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Music, Meaning, and Money: Clare Bowditch’s fight to save the music industry

By Tatiana Carter

In March 2020, Clare Bowditch received a call from her manager.

The message was short and devastating: “He said you’ve lost your job… sorry.”

Speaking at a Women in Media event at the National Press Club in Canberra, she described the seismic impact on the live music industry as COVID-19 restrictions shut down the country.

A lighter moment with Clare Bowditch at the National Press Club. Photo; Karleen Minney

“Eighty-five per cent of our income comes from live music gigs and they’ve all been cancelled because of very necessary restrictions that save lives and we understand that,” she explained.

While she and her family worried about how they would pay their bills, their thoughts went to others.

“When 85 per cent of my income goes, I can’t pay the people who need a job too, people who are driving trucks to support our industry, the people who do our publicity, the community radio stations who need that revenue for their ads, my band you know, about 100 people every time a gig of mine gets cancelled, they lose income,” Bowditch said.

She said the flow-on effect was immeasurable with the industry experiencing a 90 per cent drop in revenue and many workers being forced to leave the industry.

“That is the soil that we grow our industry, so that is devastating to us,” she said.

The multi-talented Clare Bowditch. Photo: Karleen Minney

She believes the first step in healing the music industry is speeding up Australia’s vaccine rollout and getting musicians travelling and performing again.

“When, when, when is this country going to be vaccinated, because until it is, we can’t get our jobs back,” she said.

Bowditch said that would open more venues to greater numbers and allow for international travel, which was also essential for the industry to thrive.

While some venues are now allowed 100 per cent capacity, many others are under tighter restrictions set early in the pandemic.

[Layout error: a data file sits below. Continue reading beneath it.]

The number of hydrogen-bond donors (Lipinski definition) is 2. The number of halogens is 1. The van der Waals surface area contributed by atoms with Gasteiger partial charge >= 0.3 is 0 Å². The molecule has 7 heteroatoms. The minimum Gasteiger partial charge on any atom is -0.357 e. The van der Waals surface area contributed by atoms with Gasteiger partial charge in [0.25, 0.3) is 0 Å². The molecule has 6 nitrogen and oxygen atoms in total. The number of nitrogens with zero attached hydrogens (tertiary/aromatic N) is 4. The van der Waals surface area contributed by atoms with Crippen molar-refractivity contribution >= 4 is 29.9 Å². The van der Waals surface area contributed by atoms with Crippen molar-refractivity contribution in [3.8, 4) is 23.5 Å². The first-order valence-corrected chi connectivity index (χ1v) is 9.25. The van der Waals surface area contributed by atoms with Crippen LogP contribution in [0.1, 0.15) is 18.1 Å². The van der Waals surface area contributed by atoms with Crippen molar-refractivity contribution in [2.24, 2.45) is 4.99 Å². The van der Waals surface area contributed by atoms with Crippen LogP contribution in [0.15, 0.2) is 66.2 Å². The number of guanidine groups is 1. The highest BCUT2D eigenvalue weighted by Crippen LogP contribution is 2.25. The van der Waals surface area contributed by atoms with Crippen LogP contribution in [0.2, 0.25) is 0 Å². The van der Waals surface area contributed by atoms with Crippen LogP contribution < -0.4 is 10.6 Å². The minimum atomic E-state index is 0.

“We need consistency in those rules and we beg you please, could we relook at that research again?” she said.

In addition to vaccinations, Bowditch wants more conversations about the creative arts and the contributions the industry makes beyond entertainment including in therapies, palliative care, and prison reform.

“It’s a tender conversation and relationship in some ways because we don’t hear our name mentioned in the future of Australian business,” Bowditch said.

“We’re ready, let’s have that conversation.”

Through her work, Bowditch is joining a call for help to get the Australian music industry back on its feet and people back into jobs.

Women in Media ACT convenor Emma Macdonald with Clare Bowditch: Photo: Karleen Minney

While it’s not the kind of live gig she’s used to doing, it may be one of the most important of her career – working to restore the livelihoods of musicians and artists across Australia.

Women in Media ACT

‘Caroline Jones Women in Media Young Journalist’s Award’: Supported by Women in Media and the National Press Club of Australia.

At a time when Australia’s rural and regional media landscape is under unprecedented pressure, Women in Media ACT and Women in Media Australia are proud to shine a light on outstanding reportage coming from female journalists working across our regions.

This award seeks to foster commitment and passion for journalism among young women practitioners in rural and regional Australia.

Elly Bradfield asks a question at the National Press Club. Photo: Lucy Robinson/Twitter.

Elly Bradfield of ABC Toowoomba was recognised as the 2020 winner at this event.

About Clare Bowditch

Clare Bowditch is a musician, broadcaster, sometimes actor, speaker, entrepreneur, and just recently became a top-10, best-selling author.

Check out her book, a partial memoir entitled Your Own Kind of Girl here.


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